Pro Tour Snapshot

Posted in Top Decks on October 16, 2015

By Luis Scott-Vargas

Luis Scott-Vargas plays, writes, and makes videos about Magic. He has played on the Pro Tour for almost a decade, and between that and producing content for ChannelFireball, often has his hands full (of cards).

The four most exciting weeks in Constructed (at least for me) are the four weeks of the Pro Tour. Not only does it mean that a new set is out, but it means that I've been playing a ton of Magic, with the ultimate goal of figuring out what I'm going to play and what everyone else is going to play. As with last Pro Tour, and each one from here on out, I'll spend the week of the Pro Tour talking about the decks I expect to be big. Hopefully, for my sake, this is an accurate estimation, and ideally it gives you a good primer on what the next format is going to look like.

For this Pro Tour, I'm actually more confident than normal about what decks I expect. That doesn't mean I know what deck to play, as that is a trickier decision, but hopefully I can talk about it next week (this column does have a name to live up to, so if we get crushed at the PT, I can't very well call it a Top Deck).

The top two decks going into the Pro Tour are less guesswork than the rest, and just about everyone is going to expect to see plenty of them. I can't imagine anyone showing up with a deck that they think would be a bad matchup against both of these decks, though not everyone who thinks they'll beat these decks actually will.

Dark Jeskai

Dark Jeskai is a product of the mana fixing now available. Given the presence of Sunken Hollow, Prairie Stream, and Smoldering Marsh, there's no reason not to splash black, and these four-color decks have better mana than the prior three-color versions. Polluted Delta can get all four colors of mana, and Flooded Strand/Bloodstained Mire still do a respectable job of getting three each. As it turns out, being able to fetch multicolored lands makes it very easy to play a lot of colors.

The core of Dark Jeskai looks something like this:

4 Mantis Rider

4 Treasure Cruise (or Dig Through Time)

4 Crackling Doom

4 Jace, Vryn's Prodigy

4 Fiery Impulse

Astute readers will notice that is only 20 cards, and to be honest, less astute ones probably will, too.

Not included in the Deckbuilder’s Toolkit

The other slots are made up of some combo of threats and ways to interact, with a selection of the following cards being the most common:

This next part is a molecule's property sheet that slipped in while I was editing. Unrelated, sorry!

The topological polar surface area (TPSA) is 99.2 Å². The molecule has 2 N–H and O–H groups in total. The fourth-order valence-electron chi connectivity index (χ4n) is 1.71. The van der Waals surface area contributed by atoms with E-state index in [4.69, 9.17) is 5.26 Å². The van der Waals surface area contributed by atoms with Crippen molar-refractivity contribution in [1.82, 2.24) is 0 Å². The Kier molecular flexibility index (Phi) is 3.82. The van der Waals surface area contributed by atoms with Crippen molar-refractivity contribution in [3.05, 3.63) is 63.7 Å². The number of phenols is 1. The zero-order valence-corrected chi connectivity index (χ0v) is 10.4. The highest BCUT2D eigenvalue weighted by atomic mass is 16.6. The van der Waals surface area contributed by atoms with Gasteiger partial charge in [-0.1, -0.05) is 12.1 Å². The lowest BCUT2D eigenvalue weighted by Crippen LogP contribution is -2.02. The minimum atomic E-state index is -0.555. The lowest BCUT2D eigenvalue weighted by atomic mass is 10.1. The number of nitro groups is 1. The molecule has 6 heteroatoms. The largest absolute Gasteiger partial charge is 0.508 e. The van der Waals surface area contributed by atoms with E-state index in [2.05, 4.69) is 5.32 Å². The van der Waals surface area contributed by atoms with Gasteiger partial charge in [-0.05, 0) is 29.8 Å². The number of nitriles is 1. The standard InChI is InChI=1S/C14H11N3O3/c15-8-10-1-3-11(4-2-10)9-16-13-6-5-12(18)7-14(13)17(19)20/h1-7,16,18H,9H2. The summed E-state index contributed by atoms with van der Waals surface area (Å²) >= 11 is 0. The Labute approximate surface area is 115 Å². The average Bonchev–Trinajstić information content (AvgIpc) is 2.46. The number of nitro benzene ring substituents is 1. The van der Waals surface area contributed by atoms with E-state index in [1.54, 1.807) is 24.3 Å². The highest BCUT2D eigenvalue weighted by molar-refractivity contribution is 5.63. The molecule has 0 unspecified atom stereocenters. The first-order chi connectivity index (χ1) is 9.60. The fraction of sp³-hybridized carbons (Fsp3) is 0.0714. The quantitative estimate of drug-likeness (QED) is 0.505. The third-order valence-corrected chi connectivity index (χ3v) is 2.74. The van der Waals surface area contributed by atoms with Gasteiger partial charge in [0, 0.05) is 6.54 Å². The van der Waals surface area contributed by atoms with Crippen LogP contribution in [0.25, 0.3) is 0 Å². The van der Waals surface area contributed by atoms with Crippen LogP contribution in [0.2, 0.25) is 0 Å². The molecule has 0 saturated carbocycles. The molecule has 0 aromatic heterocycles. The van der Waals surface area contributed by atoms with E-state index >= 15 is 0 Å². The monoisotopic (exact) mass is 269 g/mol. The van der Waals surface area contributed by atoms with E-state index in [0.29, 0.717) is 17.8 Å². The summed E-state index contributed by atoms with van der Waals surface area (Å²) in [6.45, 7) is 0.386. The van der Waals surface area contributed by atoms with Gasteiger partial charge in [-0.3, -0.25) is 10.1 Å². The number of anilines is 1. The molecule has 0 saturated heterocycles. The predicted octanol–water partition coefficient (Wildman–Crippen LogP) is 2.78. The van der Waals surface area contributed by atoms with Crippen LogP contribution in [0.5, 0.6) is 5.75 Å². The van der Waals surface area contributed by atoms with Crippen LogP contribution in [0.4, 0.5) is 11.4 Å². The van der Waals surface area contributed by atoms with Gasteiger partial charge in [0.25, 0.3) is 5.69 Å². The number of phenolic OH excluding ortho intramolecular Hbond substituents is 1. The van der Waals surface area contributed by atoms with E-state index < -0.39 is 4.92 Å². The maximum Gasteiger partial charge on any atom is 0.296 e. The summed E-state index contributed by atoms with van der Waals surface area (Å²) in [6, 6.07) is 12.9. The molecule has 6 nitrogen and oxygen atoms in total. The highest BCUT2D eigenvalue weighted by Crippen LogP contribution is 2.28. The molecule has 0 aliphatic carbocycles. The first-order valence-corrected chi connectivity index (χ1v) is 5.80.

Soulfire Grand Master

Hangarback Walker

Butcher of the Horde (this one only shows up when Hangarbacks are present)

Dragonmaster Outcast

Jeskai Charm

Murderous Cut

Dragonlord Ojutai

Abbot of Keral Keep

Dispel

Here's a list that Josh Silvestri wrote an in-depth primer about, and it's certainly representative of the archetype:

Dark Jeskai

Download Arena Decklist

Game plan: Cast Mantis Rider. Kill things. Cast Dig Through Time. Win the game.

Jeskai sits firmly in the middle of the metagame, as it can tailor its game plan to adjust to whatever it's playing against. Most of its cards pull double duty, which is how it can play so many roles. Mantis Rider plays both sides of the court, and Jace and Dig Through Time efficiently find whatever you are missing from a particular draw. Many of the go-to threats gain you life while reducing the opponent to zero, and very few of the cards in Jeskai can't be used multiple ways.

Weaknesses: Jeskai isn't particularly themed, so it runs the risk of drawing cards in the wrong matchup, or cards that don't work together well. The overall power level is high enough that it isn't a huge concern, but Jeskai is very capable of drawing some really awkward hands.

Green-White Megamorph

Green-White Megamorph is the other potential front runner, and has enjoyed the most tournament success over the last few weeks. If Dark Jeskai isn't the biggest deck, this will be.

So many of the slots in GW seem to be locked in that it isn't worth separating out a core, because GW has much less flexibility than Jeskai does. That's not a sign of weakness, just a sign that a two-color deck has fewer options than a four-color one (shocking).

Cedric Phillips's Naya Megamorph

Download Arena Decklist